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Bob Costas botches first pitch, asks for second throw (Video)

Bob Costas threw out the first pitch prior to Tuesday’s Cardinals-Reds game … and he also threw out the second.

The noted broadcaster and St. Louis native went all the way to the rubber and did a half windup for his first pitch, but he flung it wildly to the left.

Bob Costas pitch

Dissatisfied with his errant toss, Costas asked for a do-over and did much on his makeup toss.

He had a lot of sink action on the second pitch, too.

Only Costas would demand a mulligan on his ceremonial first pitch. I mean I probably would have, too, but then again I would have thrown a strike on my first attempt.

Mo’Ne Davis shares how she got started in baseball

Mo'Ne Davis Taney

Mo’Ne Davis has become the sensation at the Little League World Series this year after pitching a 2-hit shutout in her Philadelphia-based team’s opening game win at Williamsport last week.

Davis is the star pitcher on her Taney Little League team, which is 2-0 through two games and will face Las Vegas on Wednesday with a trip to the US championship game on the line. Davis, 13, has been playing baseball less than six years. She was the subject of ESPN’s Sunday Conversation and was asked by Karl Ravech how she got started playing baseball.

“I actually started playing baseball at seven. I wasn’t really a big baseball fan but I had a strong arm, so then I knew I had to practice more,” Davis said.

“I was playing football and I was tackling the boys and I was throwing spirals, so coach Steve (Bandura) came up to me and said you have to play baseball. So I played baseball and I was an outfielder and that was kind of how it went.

“I started pitching at like the of age 8 or 9. I wasn’t the best, but I threw strikes so I would start a lot. And then my arm started getting stronger and stronger, so then I started throwing gas — like my fastball started speeding up. So that’s how I got started.”

In an interview with CSN Philly prior to the start of the LLWS, Bandura recalled how he discovered Davis.

“A lot of our kids were still hanging around, they were out in left field throwing a football around,” he said. “There was this little girl in the group with them, and I’m watching her throw perfect spirals every single time, and throwing them a good distance. I was like, ‘What is that?’”

Bandura is the coach of a youth travel team called the Anderson Monarchs. It was after one of his Monarchs practices that he spotted Davis. He also had great praise for her.

“At this age, she’s the best pitcher I’ve ever had,” Bandura told CSN Philly. “I’ve had pitchers that are now in the minor leagues, but at this age, no one’s had the control to go with the velocity that she has and the command.”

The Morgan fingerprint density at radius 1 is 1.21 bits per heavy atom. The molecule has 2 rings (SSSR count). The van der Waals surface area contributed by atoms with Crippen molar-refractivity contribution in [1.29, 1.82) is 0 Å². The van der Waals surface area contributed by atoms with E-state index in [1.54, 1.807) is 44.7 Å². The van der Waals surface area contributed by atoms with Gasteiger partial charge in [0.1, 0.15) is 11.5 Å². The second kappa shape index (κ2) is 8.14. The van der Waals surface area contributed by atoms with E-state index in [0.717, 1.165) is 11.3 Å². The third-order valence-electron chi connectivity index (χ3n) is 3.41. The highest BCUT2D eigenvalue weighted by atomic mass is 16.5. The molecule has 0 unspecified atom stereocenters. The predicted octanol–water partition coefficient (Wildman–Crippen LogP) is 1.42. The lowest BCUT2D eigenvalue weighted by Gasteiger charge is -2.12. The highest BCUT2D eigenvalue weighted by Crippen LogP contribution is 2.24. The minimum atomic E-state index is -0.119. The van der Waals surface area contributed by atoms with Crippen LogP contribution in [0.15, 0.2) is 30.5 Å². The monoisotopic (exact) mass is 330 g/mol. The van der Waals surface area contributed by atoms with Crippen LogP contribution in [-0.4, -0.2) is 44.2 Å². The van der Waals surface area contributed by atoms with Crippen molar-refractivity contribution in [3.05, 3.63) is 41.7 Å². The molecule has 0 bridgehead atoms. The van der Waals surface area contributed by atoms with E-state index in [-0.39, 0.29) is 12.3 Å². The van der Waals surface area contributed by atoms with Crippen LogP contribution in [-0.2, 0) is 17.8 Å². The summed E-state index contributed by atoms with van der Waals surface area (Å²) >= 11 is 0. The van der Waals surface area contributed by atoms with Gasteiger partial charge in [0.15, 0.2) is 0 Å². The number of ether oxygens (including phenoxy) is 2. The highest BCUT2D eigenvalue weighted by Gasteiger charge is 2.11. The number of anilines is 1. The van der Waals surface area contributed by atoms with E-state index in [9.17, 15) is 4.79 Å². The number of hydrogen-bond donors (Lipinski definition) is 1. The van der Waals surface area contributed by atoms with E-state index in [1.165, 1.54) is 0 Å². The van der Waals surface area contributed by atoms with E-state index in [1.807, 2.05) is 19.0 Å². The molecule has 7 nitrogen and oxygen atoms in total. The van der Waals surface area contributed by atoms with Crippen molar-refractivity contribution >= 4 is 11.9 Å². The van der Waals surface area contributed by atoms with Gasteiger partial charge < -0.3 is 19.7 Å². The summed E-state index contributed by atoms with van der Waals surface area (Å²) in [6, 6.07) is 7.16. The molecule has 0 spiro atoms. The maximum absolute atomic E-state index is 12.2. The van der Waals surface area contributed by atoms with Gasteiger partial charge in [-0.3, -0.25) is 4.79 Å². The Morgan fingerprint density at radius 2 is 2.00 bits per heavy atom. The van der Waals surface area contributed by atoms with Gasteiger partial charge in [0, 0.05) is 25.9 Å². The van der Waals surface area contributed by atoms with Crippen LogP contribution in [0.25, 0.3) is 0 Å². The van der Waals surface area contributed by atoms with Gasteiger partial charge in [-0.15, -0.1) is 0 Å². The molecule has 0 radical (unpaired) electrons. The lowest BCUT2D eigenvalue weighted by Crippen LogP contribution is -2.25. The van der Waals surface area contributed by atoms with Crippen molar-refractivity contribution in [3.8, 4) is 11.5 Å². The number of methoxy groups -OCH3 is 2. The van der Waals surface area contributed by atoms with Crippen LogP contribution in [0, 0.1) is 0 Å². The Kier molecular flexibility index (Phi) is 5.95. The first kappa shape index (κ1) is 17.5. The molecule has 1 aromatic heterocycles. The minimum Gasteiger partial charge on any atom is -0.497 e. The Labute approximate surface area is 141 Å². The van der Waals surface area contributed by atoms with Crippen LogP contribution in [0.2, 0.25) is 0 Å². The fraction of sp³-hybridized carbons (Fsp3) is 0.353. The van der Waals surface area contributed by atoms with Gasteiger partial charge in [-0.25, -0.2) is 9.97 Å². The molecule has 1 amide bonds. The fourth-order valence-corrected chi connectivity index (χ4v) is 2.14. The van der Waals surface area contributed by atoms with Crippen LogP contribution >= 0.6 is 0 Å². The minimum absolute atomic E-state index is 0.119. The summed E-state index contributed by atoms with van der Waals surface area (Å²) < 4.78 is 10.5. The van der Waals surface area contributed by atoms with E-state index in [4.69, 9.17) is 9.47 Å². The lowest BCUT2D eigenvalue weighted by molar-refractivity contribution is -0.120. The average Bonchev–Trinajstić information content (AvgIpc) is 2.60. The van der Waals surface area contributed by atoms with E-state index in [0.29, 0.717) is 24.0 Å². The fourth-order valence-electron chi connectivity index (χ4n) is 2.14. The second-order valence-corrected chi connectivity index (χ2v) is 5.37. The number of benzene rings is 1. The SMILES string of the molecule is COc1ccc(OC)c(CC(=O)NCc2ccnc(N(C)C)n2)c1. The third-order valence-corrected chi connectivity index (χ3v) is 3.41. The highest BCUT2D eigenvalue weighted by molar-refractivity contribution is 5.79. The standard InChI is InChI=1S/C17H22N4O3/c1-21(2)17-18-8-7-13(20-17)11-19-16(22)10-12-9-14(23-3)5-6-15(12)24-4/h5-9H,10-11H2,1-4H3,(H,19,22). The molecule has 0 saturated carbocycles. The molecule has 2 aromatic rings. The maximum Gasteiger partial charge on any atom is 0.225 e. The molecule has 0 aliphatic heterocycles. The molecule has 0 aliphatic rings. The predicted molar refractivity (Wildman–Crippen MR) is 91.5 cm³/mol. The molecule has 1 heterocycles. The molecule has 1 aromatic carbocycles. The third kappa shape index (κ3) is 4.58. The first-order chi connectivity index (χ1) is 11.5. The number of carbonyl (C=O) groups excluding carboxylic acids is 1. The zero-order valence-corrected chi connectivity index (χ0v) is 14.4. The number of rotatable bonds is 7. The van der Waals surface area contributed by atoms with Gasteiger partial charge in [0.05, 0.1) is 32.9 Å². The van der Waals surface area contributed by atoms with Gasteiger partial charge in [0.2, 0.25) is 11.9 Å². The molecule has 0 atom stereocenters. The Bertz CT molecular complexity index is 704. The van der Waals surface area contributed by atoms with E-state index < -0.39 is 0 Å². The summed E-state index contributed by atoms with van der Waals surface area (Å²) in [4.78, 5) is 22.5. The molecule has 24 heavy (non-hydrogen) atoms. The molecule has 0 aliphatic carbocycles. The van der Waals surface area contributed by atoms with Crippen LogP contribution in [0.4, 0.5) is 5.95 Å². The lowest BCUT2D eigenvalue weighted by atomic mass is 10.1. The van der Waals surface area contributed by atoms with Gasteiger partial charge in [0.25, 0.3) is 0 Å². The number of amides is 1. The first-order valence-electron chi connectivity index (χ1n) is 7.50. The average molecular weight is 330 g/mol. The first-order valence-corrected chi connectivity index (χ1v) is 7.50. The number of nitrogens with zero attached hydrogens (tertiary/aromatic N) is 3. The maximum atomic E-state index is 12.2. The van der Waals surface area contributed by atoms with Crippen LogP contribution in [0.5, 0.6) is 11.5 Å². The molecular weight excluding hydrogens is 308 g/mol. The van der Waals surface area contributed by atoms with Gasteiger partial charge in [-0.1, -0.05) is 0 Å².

Even though Davis is 13, she says her teammates view her more as like a mother rather than sister. She believes a lot of that has to do with her calm attitude on the field.

Davis is not just comfortable on the field but also off of it. She shows some charm and humor in interviews. When asked what are some things people don’t know about her, she gave a typical 13-year-old answer.

“I laugh a lot and I joke around a lot, too. I also eat and sleep a lot.”

According to ESPNW, Davis dreams of playing point guard for UConn’s women’s basketball and has no desire to switch to softball. Why should she? The way she’s going, she can continue to excel at baseball.

Joe Mikulik strips in latest ejection meltdown (Video)

Joe-Mikulik-stripsJoe Mikulik is one of the most famous minor league baseball managers in the country. Why? Because he has a knack for throwing some downright epic temper tantrums. Mikulik was at it again on Sunday, this time stripping some of his clothes off and leaving them at home plate after being ejected.

Mikulik, who is currently managing the Class A Myrtle Beach Pelicans, was furious after infielder Luis Mendez was called out at home plate. He proceeded to imitate Mendez’s slide into home two times to make his point while screaming at the umpiring crew. Mikulik then took his shoes and jersey off, dropped them on home plate and made an emphatic safe sign.

Mikulik first became famous in 2006 when he dumped water all over home plate after being run from a game. Several years later, he picked up third base and handed it to a fan after being ejected. The guy obviously knows he’s a YouTube sensation.

H/T Deadspin

Jose Reyes unveils new dyed hairstyle

Jose-Reyes-dyed-hair